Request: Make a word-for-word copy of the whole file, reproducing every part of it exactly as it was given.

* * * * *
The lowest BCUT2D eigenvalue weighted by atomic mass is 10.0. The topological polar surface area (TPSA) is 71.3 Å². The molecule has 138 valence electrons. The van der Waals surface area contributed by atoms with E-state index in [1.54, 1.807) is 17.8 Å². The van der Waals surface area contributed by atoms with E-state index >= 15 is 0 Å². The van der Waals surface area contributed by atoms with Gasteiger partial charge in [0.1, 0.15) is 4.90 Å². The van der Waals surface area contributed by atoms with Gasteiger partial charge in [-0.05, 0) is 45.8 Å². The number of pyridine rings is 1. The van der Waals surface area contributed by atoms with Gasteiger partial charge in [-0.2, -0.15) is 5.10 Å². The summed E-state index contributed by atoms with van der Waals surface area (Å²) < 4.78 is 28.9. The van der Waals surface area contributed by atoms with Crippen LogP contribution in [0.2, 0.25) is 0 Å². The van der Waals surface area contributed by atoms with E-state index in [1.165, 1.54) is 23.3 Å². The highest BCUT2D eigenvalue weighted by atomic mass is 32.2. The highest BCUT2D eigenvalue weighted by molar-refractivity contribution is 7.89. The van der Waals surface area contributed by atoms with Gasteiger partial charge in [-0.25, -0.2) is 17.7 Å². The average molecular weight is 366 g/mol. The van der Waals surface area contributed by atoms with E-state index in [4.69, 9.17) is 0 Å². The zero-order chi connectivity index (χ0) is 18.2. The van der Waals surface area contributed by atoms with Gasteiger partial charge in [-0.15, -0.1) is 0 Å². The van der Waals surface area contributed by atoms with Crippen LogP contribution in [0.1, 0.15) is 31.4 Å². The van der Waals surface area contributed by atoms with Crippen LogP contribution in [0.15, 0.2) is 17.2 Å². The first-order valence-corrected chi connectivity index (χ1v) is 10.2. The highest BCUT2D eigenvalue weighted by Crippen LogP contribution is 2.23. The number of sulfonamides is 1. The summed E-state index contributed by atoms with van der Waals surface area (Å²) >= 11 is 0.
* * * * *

The lowest BCUT2D eigenvalue weighted by atomic mass is 10.0. The topological polar surface area (TPSA) is 71.3 Å². The molecule has 138 valence electrons. The van der Waals surface area contributed by atoms with E-state index in [1.54, 1.807) is 17.8 Å². The van der Waals surface area contributed by atoms with E-state index >= 15 is 0 Å². The van der Waals surface area contributed by atoms with Gasteiger partial charge in [0.1, 0.15) is 4.90 Å². The van der Waals surface area contributed by atoms with Gasteiger partial charge in [-0.05, 0) is 45.8 Å². The number of pyridine rings is 1. The van der Waals surface area contributed by atoms with Gasteiger partial charge in [-0.2, -0.15) is 5.10 Å². The summed E-state index contributed by atoms with van der Waals surface area (Å²) < 4.78 is 28.9. The van der Waals surface area contributed by atoms with Crippen LogP contribution in [0.2, 0.25) is 0 Å². The van der Waals surface area contributed by atoms with E-state index in [1.165, 1.54) is 23.3 Å². The highest BCUT2D eigenvalue weighted by atomic mass is 32.2. The highest BCUT2D eigenvalue weighted by molar-refractivity contribution is 7.89. The van der Waals surface area contributed by atoms with Gasteiger partial charge in [-0.25, -0.2) is 17.7 Å². The average molecular weight is 366 g/mol. The van der Waals surface area contributed by atoms with E-state index in [4.69, 9.17) is 0 Å². The zero-order chi connectivity index (χ0) is 18.2. The van der Waals surface area contributed by atoms with Gasteiger partial charge in [-0.15, -0.1) is 0 Å². The van der Waals surface area contributed by atoms with Crippen LogP contribution in [0.1, 0.15) is 31.4 Å². The van der Waals surface area contributed by atoms with Crippen LogP contribution in [0.15, 0.2) is 17.2 Å². The first-order valence-corrected chi connectivity index (χ1v) is 10.2. The highest BCUT2D eigenvalue weighted by Crippen LogP contribution is 2.23. The number of sulfonamides is 1. The summed E-state index contributed by atoms with van der Waals surface area (Å²) >= 11 is 0.